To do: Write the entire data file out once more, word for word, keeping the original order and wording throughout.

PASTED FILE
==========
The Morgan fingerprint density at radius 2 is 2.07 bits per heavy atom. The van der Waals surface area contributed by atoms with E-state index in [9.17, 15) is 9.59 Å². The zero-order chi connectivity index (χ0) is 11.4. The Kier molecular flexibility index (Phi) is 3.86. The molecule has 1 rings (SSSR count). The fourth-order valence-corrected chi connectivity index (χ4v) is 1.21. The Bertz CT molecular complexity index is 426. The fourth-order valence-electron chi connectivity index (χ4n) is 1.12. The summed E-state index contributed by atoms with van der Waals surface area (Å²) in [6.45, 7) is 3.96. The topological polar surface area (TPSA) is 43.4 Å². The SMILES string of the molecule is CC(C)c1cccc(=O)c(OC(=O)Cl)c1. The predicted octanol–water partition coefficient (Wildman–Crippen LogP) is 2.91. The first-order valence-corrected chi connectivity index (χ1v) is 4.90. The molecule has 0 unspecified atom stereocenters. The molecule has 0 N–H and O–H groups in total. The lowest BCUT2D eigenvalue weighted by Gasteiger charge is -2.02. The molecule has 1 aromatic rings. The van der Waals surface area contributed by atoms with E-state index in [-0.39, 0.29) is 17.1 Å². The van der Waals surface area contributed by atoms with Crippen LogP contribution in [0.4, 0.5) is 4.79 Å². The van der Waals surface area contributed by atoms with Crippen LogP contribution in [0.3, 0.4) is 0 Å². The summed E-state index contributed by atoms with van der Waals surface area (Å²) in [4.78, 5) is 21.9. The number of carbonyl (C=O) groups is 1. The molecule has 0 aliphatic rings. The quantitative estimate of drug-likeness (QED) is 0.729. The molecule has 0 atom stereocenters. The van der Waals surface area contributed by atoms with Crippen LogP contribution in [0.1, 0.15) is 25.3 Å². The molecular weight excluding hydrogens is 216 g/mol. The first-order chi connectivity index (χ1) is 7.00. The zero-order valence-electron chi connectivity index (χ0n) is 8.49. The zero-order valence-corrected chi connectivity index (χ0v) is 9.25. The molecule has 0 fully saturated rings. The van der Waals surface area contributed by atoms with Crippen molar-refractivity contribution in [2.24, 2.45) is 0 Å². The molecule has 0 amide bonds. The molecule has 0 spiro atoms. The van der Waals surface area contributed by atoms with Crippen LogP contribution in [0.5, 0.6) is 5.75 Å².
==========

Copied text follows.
The Morgan fingerprint density at radius 2 is 2.07 bits per heavy atom. The van der Waals surface area contributed by atoms with E-state index in [9.17, 15) is 9.59 Å². The zero-order chi connectivity index (χ0) is 11.4. The Kier molecular flexibility index (Phi) is 3.86. The molecule has 1 rings (SSSR count). The fourth-order valence-corrected chi connectivity index (χ4v) is 1.21. The Bertz CT molecular complexity index is 426. The fourth-order valence-electron chi connectivity index (χ4n) is 1.12. The summed E-state index contributed by atoms with van der Waals surface area (Å²) in [6.45, 7) is 3.96. The topological polar surface area (TPSA) is 43.4 Å². The SMILES string of the molecule is CC(C)c1cccc(=O)c(OC(=O)Cl)c1. The predicted octanol–water partition coefficient (Wildman–Crippen LogP) is 2.91. The first-order valence-corrected chi connectivity index (χ1v) is 4.90. The molecule has 0 unspecified atom stereocenters. The molecule has 0 N–H and O–H groups in total. The lowest BCUT2D eigenvalue weighted by Gasteiger charge is -2.02. The molecule has 1 aromatic rings. The van der Waals surface area contributed by atoms with E-state index in [-0.39, 0.29) is 17.1 Å². The van der Waals surface area contributed by atoms with Crippen LogP contribution in [0.4, 0.5) is 4.79 Å². The van der Waals surface area contributed by atoms with Crippen LogP contribution in [0.3, 0.4) is 0 Å². The summed E-state index contributed by atoms with van der Waals surface area (Å²) in [4.78, 5) is 21.9. The number of carbonyl (C=O) groups is 1. The molecule has 0 aliphatic rings. The quantitative estimate of drug-likeness (QED) is 0.729. The molecule has 0 atom stereocenters. The van der Waals surface area contributed by atoms with Crippen LogP contribution in [0.1, 0.15) is 25.3 Å². The molecular weight excluding hydrogens is 216 g/mol. The first-order chi connectivity index (χ1) is 7.00. The zero-order valence-electron chi connectivity index (χ0n) is 8.49. The zero-order valence-corrected chi connectivity index (χ0v) is 9.25. The molecule has 0 fully saturated rings. The van der Waals surface area contributed by atoms with Crippen molar-refractivity contribution in [2.24, 2.45) is 0 Å². The molecule has 0 amide bonds. The molecule has 0 spiro atoms. The van der Waals surface area contributed by atoms with Crippen LogP contribution in [0.5, 0.6) is 5.75 Å².